Ludzkie koronawirusy - autor: Krzysztof Pyrć z Zakładu Mikrobiologii, Wydział Biochemii, Biofizyki i Biotechnologii, Uniwersytet Jagielloński, Kraków

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© Borgis - Postępy Nauk Medycznych 11/2012, s. 837-842
*Jarosław Kozakowski, Michał Rabijewski, Wojciech Zgliczyński
Zależność między masą tłuszczu brzusznego i gynoidalnego a wskaźnikami metabolicznymi i stężeniem androgenów u otyłych kobiet z PCOS
Association between abdominal and gynoid fat mass, metabolism markers and serum androgens in obese women with polycystic ovary syndrome**
Department of Endocrinology, Medical Center of Postgraduate Education, Warsaw
Head of Department: prof. Wojciech Zgliczyński, MD, PhD
Streszczenie
Cel pracy. Ocena zależności między masą tłuszczu brzusznego i gynoidalnego a wskaźnikami metabolizmu węglowodanów i lipidów oraz androgenami w surowicy u otyłych kobiet z zespołem policystycznych jajników (PCOS).
Materiał i metody. U 20 kobiet z PCOS w wieku 19-49 lat, z BMI 27,3-53,8 kg/m2 dokonano pomiarów antropometrycznych oraz określono na czczo stężenie glukozy, lipidów, insuliny, leptyny, LH, FSH, estradiolu, androgenów, SHBG, fT4 i TSH. Skład ciała oceniono metodą DEXA.
Wyniki. U wszystkich badanych stwierdzono zwiększoną masę tłuszczu brzusznego oraz hiperandrogenizm, u siedmiu hiperinsulinemię, a u piętnastu oporność insulinową. Wykazano dodatnią korelację między BMI, masą tłuszczu brzusznego i obwodem talii (WC) a stężeniem triglicerydów (odpowiednio: r = 0,45, p < 0,05; r = 0,45, p < 0,05; r = 0,56, p < 0,01), insuliny (odpowiednio: r = 0,79, p < 0,001; r = 0,61, p < 0,01; r = 0,71, p < 0,01) i skurczowym ciśnieniem tętniczym (odpowiednio: r = 0,68, p < 0,001; r = 0,59, p < 0,01; r = 0,58, p < 0,01). Stężenie leptyny korelowało z ciężarem ciała (r = 0,68, p < 0,05), BMI (r = 0,67, p < 0,05), masą tłuszczu całkowitą (r = 0,62, p < 0,05), i WC (r = 0,83, p < 0,01). Nie stwierdzono bezpośredniej korelacji między wskaźnikami otyłości a stężeniem hormonów płciowych. Wykazano korelację między stężeniem androgenów: androstendionu i DHEA-S a TSH (odpowiednio: r = 0,61, p = 0,0065 i r = 0,64, p = 0,01).
Wnioski. DEXA jest wartościową metodą oceny składu ciała u kobiet z PCOS. Z jej zastosowaniem u badanych stwierdzono zwiększoną masę tłuszczu brzusznego. Wykazano dodatnią korelację między masą tłuszczu w jamie brzusznej a stężeniem trglicerydów i insuliny w surowicy oraz ciśnieniem tętniczym krwi. Nie stwierdzono bezpośredniej korelacji między wskaźnikami otyłości a stężeniem hormonów płciowych, natomiast wykazano zależność między stężeniem hormonów androgenowych i TSH.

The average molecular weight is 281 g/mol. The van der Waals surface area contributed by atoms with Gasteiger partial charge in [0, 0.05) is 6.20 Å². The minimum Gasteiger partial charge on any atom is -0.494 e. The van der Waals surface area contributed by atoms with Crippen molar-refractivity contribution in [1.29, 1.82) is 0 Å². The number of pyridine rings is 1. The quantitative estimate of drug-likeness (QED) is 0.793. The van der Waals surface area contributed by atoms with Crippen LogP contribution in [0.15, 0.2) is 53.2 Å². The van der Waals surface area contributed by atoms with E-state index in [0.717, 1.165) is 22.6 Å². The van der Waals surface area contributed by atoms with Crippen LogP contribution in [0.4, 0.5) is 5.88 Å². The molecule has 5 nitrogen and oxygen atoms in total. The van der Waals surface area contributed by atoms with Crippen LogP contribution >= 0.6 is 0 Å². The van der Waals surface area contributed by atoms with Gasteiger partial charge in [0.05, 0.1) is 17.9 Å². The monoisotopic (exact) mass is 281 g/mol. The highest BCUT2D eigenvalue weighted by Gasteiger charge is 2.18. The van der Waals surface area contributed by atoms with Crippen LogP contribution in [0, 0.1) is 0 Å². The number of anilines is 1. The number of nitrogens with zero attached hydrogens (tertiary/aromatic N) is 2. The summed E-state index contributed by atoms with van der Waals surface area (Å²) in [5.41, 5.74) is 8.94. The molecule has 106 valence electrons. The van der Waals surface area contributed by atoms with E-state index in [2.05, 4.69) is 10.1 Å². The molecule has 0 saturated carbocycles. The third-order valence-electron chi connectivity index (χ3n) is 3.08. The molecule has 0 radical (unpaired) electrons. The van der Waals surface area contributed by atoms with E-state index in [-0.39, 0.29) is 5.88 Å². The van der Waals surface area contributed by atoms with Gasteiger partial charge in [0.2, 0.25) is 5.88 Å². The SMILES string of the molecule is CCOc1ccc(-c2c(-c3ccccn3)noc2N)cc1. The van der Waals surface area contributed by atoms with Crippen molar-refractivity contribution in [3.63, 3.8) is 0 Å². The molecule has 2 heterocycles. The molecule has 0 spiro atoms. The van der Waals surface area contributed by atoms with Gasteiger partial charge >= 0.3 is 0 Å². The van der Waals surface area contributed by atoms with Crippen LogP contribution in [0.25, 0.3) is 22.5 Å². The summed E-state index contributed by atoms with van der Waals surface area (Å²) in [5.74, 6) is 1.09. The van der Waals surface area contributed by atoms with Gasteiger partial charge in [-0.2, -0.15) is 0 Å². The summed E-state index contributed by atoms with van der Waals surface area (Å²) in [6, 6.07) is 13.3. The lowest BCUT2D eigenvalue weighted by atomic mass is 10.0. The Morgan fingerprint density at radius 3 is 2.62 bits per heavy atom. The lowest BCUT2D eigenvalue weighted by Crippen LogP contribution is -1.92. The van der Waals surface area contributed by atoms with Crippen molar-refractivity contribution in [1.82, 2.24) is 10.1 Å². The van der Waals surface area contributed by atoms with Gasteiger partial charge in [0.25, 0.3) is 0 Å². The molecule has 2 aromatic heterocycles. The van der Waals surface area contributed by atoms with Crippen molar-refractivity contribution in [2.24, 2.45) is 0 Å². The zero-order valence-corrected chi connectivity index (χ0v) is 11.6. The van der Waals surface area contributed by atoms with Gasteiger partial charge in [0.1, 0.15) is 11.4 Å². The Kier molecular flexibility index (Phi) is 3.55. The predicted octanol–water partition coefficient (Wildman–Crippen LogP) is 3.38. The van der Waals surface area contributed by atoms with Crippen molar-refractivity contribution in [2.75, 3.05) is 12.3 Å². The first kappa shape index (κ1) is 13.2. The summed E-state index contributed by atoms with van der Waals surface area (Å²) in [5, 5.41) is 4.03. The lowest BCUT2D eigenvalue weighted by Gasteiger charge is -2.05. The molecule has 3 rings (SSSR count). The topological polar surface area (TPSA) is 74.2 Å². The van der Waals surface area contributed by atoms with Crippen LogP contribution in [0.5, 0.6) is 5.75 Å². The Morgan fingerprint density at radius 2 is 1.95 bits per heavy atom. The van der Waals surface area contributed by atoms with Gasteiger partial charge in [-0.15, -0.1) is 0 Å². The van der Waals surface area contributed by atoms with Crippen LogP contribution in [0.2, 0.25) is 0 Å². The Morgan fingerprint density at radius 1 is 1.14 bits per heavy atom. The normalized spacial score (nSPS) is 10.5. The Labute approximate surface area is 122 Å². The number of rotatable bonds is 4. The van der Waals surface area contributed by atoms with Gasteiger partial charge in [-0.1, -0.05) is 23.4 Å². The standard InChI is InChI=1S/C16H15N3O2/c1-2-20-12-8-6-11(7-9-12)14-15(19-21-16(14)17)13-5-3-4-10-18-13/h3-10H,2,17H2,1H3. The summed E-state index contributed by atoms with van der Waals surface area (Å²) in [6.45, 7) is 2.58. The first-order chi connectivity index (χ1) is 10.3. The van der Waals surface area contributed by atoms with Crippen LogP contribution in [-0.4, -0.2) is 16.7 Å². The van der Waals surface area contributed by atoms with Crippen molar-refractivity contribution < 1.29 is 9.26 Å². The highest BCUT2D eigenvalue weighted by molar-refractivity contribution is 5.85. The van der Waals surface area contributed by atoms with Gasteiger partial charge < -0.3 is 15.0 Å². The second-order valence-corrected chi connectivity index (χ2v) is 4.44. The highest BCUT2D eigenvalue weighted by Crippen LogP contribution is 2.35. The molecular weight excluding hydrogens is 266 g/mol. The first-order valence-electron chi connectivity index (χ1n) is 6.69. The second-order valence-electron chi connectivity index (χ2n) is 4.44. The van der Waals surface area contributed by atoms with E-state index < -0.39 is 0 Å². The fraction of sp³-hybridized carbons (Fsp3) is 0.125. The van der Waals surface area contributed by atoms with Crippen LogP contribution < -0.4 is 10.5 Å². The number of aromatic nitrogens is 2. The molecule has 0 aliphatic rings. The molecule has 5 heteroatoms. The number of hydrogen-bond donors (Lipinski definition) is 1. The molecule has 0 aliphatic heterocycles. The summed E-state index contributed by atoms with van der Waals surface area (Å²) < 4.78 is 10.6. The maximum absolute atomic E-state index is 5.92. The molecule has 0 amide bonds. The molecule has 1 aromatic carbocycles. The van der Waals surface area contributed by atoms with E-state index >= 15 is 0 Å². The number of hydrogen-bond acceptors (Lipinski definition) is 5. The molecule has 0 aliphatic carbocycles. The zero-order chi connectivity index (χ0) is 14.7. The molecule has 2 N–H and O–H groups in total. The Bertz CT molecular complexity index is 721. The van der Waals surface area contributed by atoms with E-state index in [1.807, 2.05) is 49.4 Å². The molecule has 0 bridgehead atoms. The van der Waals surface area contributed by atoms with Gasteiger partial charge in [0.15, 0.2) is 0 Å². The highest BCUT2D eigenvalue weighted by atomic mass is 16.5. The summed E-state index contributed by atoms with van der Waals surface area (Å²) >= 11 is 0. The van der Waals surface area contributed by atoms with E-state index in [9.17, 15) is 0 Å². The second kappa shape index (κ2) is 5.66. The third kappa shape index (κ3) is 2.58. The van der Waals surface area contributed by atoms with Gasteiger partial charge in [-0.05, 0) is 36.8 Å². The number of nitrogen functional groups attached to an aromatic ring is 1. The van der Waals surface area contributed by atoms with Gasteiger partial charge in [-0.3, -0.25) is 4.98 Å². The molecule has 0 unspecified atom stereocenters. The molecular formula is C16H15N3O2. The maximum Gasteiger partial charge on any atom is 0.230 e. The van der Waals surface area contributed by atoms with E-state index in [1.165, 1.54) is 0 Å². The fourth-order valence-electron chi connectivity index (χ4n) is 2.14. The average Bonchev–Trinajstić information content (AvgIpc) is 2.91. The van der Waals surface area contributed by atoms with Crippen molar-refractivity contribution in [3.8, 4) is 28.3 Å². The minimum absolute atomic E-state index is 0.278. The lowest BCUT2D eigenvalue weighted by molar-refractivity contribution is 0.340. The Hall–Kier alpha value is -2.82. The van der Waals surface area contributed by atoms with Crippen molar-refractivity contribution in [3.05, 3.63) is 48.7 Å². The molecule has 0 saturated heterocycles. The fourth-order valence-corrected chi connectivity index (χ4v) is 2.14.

Summary
Aim. To evaluate associations between abdominal and gynoid fat, glucose and lipid metabolism markers and serum androgens in obese women with polycystic ovary syndrome (PCOS).
Material and methods. In 20 women with PCOS aged 19-49 years with body mass index (BMI) 27.3-53.8 kg/m2 anthropometric measurements were performed. Fasting serum glucose, lipids, insulin, leptin, LH, FSH, estradiol, androgens, SHBG, fT4 and TSH were estimated. Body composition was measured by DEXA scan.
Results. All of the subjects had increased abdominal fat and were hyperandrogenic, seven of them had elevated fasting serum insulin levels, and fifteen were insulin resistant. BMI, abdominal fat and waist circumference (WC) positively correlated with triglycerides (r = 0.45, p < 0.05; r = 0.45, p < 0.05; r = 0.56, p < 0.01, respectively), insulin (r = 0.79, p < 0.001; r = 0.61, p < 0.01; r = 0.71, p < 0.01, respectively), and systolic blood pressure (r = 0.68, p < 0.001; r = 0.59, p < 0.01; r = 0.58, p < 0.01, respectively). We found a correlation between leptin levels and body weight (r = 0.68, p < 0.05), BMI (r = 0.67, p < 0.05), total fat (r = 0.62, p < 0.05) and WC (r = 0.83, p < 0.01). No direct correlation between fat mass indices and sex hormones were found. We observed a correlation between androgens and TSH: androstendione (r = 0.61, p = 0.0065) and DHEA-S (r = 0.64, p = 0.01).
Conclusions. DEXA is a valuable method of body composition assessment in women with PCOS. Studied subjects had abdominal type of obesity. There was a positive correlation between abdominal obesity and cardiovascular risk factors: triglyceride and insulin levels and blood pressure. We did not prove any direct association between fatness and serum androgens but correlation between androgens and TSH was found.